Political rock in ukraine: voice for voice

He has long been a star on the Ukrainian music scene, but now Svyatoslav Vakarchuk wants to make politics. He has founded a party.

Politics and rock: At the concert of Okean Elzy there are both Photo: Alexandr Gusev

So it’s as simple as this. "I’ll give you my vote tonight, and you give me your vote on July 21," Svyatoslav Vakarchuk shouts to his fans in the city park of the Ukrainian provincial city of Poltava on this sweltering July evening. The 44-year-old is casual: jeans, sneakers, T-shirt. He likes to appear before the audience unkempt – today, too.

For over twenty years, the frontman of the group Okean Elzy has been the number one in Ukrainian rock music. Wherever he performs, thousands and tens of thousands await him, listening to his contemplative songs or stomping their legs on the floor in rhythm as the basses of his rock band vibrate the bodies of the audience.

Many Ukrainians have grown up with Okean Elzy. In 1996, the group performed in Kiev with Deep Purple. And in 2018 on Independence Day, August 24, 100,000 came to the Kiev Olympic Stadium for Okean Elzy’s concert.

For several months, musician Vakarchuk has also been a politician. He is the chairman of the Golos (the Voice) party, which he founded only a few weeks ago. At the moment, it looks as if he will enter the Ukrainian parliament with Golos after the elections on Sunday next week. Ukrainian opinion research institutes currently see the party at just under seven percent. That is enough to overcome the five-percent threshold. The singer has particularly high approval ratings among patriotic conservatives and young rock fans.

A concert as an election campaign event

The fact that on this July evening it felt like half the provincial town was at the concert is not only due to the popularity of the rock musician. "I won’t have the opportunity to hear Vakarchuk again so soon. And what’s more, it’s free and practically on our doorstep," says Vitalij, a civil engineer who, at 50, is clearly in the minority among the predominantly young concertgoers that evening.

But Vitalij has to be patient. Because before the music comes a commercial break. The Poltava chapter of the Golos party does the honors for forty minutes, presenting its team and the direct candidates for the parliamentary elections in epic breadth.

"How many of you have someone in your family who works abroad because they can’t live on their salary here in Ukraine?" he shouts to the audience. Half of the audience raises their hands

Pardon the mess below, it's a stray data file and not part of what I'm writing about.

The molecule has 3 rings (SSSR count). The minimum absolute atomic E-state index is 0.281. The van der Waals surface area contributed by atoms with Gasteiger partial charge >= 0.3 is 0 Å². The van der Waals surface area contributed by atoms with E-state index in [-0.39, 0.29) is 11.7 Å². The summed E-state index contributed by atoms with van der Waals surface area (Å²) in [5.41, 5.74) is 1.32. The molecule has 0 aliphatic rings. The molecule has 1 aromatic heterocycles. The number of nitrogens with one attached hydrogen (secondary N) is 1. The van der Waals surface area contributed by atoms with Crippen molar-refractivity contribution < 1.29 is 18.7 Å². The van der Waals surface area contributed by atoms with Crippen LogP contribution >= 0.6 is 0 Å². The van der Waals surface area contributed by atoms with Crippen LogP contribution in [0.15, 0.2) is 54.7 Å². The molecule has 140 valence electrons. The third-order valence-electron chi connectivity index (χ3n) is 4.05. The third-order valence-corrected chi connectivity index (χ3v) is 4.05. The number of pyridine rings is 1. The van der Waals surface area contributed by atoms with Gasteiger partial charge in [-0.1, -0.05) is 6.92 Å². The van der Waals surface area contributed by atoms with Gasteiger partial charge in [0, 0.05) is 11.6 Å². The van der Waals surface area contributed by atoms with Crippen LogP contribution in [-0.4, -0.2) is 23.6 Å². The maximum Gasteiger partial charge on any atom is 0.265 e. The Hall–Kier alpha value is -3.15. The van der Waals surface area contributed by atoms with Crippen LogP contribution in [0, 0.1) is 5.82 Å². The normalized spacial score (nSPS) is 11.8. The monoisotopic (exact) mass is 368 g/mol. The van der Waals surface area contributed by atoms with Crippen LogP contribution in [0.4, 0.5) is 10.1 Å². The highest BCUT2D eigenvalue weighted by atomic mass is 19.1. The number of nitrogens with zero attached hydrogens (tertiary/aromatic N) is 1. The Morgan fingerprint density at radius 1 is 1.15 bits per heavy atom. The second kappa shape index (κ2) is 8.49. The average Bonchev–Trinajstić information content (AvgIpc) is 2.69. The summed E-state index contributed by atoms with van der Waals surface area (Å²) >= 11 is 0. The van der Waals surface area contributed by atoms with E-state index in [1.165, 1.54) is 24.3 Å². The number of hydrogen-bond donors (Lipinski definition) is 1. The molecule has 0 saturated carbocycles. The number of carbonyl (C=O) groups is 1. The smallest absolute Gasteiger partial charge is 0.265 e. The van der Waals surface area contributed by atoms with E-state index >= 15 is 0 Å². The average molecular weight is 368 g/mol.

"I’m a doctor and I’ve delivered several hundred women, sent 500 liters of blood to the front. And I thought to myself that I can help people not only in my profession, but also in politics," candidate Rostislav Sauralsky flaunts from the concert stage. When he heard that honest people were still being sought for Team Golos as direct candidates, it was clear to him that this was something for him. But he admits that he has one shortcoming. He can only speak Russian because he spent his youth in Russia.

Finally Svyatoslav Vakarchuk comes on stage with Okean Elzy. Now the visitors are clapping not only out of politeness. Vakarchuk has a feeling for what moves people. "How many of you have someone in your family who works abroad because they can’t live on their salary here in Ukraine?" he shouts to the audience. Half of the audience raises their hands.

The "Tour of Change"

He and Golos would do something about the fact that many Ukrainians have to seek their salvation abroad, he replies. He can still remember times when Poles came to Ukraine because they had empty stores at home. But now, he says, people in Poland earn four to five times as much as those in Ukraine. Changing that disparity is what he wants to work on, he said. "Do you want a better life?" he asks the crowd again. And again you see a sea of raised hands.

Vakarchuk is running his own campaign. He knows his strengths, but also his weaknesses. And he largely tries to avoid the traditional forms of election campaigning. Once, his opponent, ex-head of government Yulia Tymoshenko, had paraded him on a talk show because he couldn’t answer her question about how much citizens had to pay on average for gas to heat their homes.